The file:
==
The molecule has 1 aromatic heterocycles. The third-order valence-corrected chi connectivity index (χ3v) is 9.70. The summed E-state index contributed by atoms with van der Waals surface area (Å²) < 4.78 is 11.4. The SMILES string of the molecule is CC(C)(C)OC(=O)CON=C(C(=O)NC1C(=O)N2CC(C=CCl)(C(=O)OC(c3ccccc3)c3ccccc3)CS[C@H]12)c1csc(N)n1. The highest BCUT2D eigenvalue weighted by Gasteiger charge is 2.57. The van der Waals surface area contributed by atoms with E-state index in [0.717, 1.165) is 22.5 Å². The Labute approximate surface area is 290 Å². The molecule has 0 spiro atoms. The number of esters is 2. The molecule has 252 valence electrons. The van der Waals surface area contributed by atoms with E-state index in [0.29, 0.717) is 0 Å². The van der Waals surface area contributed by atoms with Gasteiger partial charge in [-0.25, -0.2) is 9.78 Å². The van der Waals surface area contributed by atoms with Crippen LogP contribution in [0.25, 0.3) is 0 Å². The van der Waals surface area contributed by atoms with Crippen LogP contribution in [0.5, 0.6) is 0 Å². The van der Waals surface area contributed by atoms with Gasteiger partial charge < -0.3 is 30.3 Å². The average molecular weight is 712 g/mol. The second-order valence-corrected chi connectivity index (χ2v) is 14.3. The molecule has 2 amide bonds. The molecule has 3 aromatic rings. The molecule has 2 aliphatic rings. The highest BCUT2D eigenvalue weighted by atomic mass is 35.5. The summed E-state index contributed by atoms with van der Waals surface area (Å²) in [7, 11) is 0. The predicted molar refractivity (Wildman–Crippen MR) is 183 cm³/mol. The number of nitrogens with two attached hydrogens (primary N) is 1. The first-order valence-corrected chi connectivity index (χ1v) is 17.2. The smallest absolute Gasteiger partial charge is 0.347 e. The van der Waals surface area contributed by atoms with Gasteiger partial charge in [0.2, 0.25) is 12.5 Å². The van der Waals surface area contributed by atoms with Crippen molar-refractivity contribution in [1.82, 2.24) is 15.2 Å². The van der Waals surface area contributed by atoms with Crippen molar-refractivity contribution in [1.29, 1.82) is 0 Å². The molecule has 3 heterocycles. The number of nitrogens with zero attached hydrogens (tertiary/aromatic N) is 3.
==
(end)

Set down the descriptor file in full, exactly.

The molecule has 1 aromatic heterocycles. The third-order valence-corrected chi connectivity index (χ3v) is 9.70. The summed E-state index contributed by atoms with van der Waals surface area (Å²) < 4.78 is 11.4. The SMILES string of the molecule is CC(C)(C)OC(=O)CON=C(C(=O)NC1C(=O)N2CC(C=CCl)(C(=O)OC(c3ccccc3)c3ccccc3)CS[C@H]12)c1csc(N)n1. The highest BCUT2D eigenvalue weighted by Gasteiger charge is 2.57. The van der Waals surface area contributed by atoms with E-state index in [0.717, 1.165) is 22.5 Å². The Labute approximate surface area is 290 Å². The molecule has 0 spiro atoms. The number of esters is 2. The molecule has 252 valence electrons. The van der Waals surface area contributed by atoms with E-state index in [0.29, 0.717) is 0 Å². The van der Waals surface area contributed by atoms with Gasteiger partial charge in [-0.25, -0.2) is 9.78 Å². The van der Waals surface area contributed by atoms with Crippen LogP contribution in [0.25, 0.3) is 0 Å². The van der Waals surface area contributed by atoms with Crippen LogP contribution in [0.5, 0.6) is 0 Å². The van der Waals surface area contributed by atoms with Gasteiger partial charge < -0.3 is 30.3 Å². The average molecular weight is 712 g/mol. The second-order valence-corrected chi connectivity index (χ2v) is 14.3. The molecule has 2 amide bonds. The molecule has 3 aromatic rings. The molecule has 2 aliphatic rings. The highest BCUT2D eigenvalue weighted by atomic mass is 35.5. The summed E-state index contributed by atoms with van der Waals surface area (Å²) in [7, 11) is 0. The predicted molar refractivity (Wildman–Crippen MR) is 183 cm³/mol. The number of nitrogens with two attached hydrogens (primary N) is 1. The first-order valence-corrected chi connectivity index (χ1v) is 17.2. The smallest absolute Gasteiger partial charge is 0.347 e. The van der Waals surface area contributed by atoms with Gasteiger partial charge in [0.2, 0.25) is 12.5 Å². The van der Waals surface area contributed by atoms with Crippen molar-refractivity contribution in [1.82, 2.24) is 15.2 Å². The van der Waals surface area contributed by atoms with Crippen molar-refractivity contribution in [1.29, 1.82) is 0 Å². The molecule has 3 heterocycles. The number of nitrogens with zero attached hydrogens (tertiary/aromatic N) is 3.